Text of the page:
1. 'Inerrancy' is a particular concern of literate Christianity. Oral cultures do not accord the written word the same kind of importance as we do; Christians in oral cultures are much less preoccupied with inerrancy as a topic of discussion, let alone as a doctrine.

It's worth noting that the NT Greco-Roman world was comprised of oral cultures. Thus in 99% of occurrences (says Ben Witherington), the phrase 'the word of God' in the NT refers to oral proclamation, and never refers to the written Hebrew Bible.

2. We often approach inerrancy deductively (much as you've done), starting with a list of abstract truths, or a theological syllogism, which then appears to require inerrancy.

What if we worked inductively, however, moving from Scripture outwards? We may not find Scripture quite so forthcoming.

Take the famous phrase in 2 Tim 3:16: all Scripture is God–breathed. The logic here is not God-breathed = true so much as God-breathed = useful. Scripture is of God, Scripture represents God, Scripture will achieve God's purposes.

3. To return to your post, Luke, I think the big question is raised by your 'non-negotiable presupposition 3'. We certainly know what we think a mistake looks like. But what is a mistake in God's terms?

A.

Luke said...

Thanks Joey, I agree that the primary purpose of Scripture is theology and that perhaps we need need to rephrase the question.

(2005, yes maybe, I need more clues, you can email me at luke@stgeorgesbatterypoint.org)

Arthur, I'm not convinced that inerrancy is a uniquely modern phenomena, this is because I think (and maybe I'm straying from my extremist roots here) but inerrancy means truth and authority, and an oral culture would also be concerned with that. Also I haven't got over my reluctance cultivated at Ridley about relying on extra-biblical information. I agree with you last point what is a 'mistake".

General Comment

It's funny with this topic, I'm floundering to express myself, my undergraduate philosophy isn't much chop. I feel like I've crawled into a large cavern filled with strange animals and I don't know how to describe them.

Intuitively I'm suspicious of the (and I am being reductionistic for purposes of space) "it's so complex we can't know anything for sure" argument. I think it's legitimate to seek and defend definitions of truth and authority. I need someone who doesn't believe in inerrancy but isn't going to get sloppy with their logic or trick me with some smuggled in progressive nonsense down the line.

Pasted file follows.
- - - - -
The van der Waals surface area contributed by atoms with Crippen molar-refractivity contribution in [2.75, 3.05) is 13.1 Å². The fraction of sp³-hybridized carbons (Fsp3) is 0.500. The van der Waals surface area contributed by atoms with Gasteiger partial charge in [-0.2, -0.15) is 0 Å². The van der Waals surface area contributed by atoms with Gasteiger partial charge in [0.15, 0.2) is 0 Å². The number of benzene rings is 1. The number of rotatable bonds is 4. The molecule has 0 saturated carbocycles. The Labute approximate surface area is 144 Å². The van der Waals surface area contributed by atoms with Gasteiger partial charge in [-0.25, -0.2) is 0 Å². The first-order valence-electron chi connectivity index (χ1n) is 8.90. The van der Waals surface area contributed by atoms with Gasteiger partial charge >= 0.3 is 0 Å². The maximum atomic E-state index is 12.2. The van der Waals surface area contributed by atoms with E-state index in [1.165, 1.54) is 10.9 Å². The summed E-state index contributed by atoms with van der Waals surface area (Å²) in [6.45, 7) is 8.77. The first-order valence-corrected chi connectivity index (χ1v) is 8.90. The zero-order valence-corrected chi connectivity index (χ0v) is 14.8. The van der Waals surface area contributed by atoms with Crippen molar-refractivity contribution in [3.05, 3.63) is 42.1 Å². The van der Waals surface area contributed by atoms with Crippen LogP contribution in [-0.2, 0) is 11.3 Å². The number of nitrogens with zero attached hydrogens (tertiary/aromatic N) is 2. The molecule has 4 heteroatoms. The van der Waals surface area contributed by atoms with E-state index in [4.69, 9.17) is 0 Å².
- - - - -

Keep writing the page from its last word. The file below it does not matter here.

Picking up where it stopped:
Jon said...

I promise not to smuggle in progressive stuff, nonsense or otherwise - it'll all be out there in the open.

Here's what I think.

Apart from just agreeing with me (ha ha) the best way for you to get to the truth is to frame your questions differently. When you ask "is the Bible inerrant?" you do two things. Firstly, you ask a closed ended question - it can only be answered with a yes or no, or perhaps a maybe. This leads you down a blind alley. Secondly, you assume that the important thing about the Bible is its accuracy or precision, so that's what the discussion turns around.

You're right to be suspicious of the complexity thing but the point is not that its so complex we can't know anything, its that because its complex the answer will not be simple.

You would get more value out of open-ended questions like

- what is the nature of the Bible? and of the individual books within it?

- how do its various parts connect with each other?

- what is it about the Bible that has made it the foundation text of Christianity? What is it about it that makes it authoritative and what is the nature of this authority?

- what does the Bible say about itself? How do the writers of and people depicted in the New Testament use the Old?

Just to suggest a few - you could come up with a lot more for yourself.

arthurandtamie said...

Hi Luke

My comment about 'literate Christianity' was pertaining to relatively recent formulations of inerrancy. I have in mind, for example, the qualifications about 'the original autographs'.

The question for me is, Why can't 'infallible' keep doing the doctrinal job it has always done?

I do think we're hard pressed to find full-blown inaccuracies in Scripture. But I think that's kind of beside the point...

A.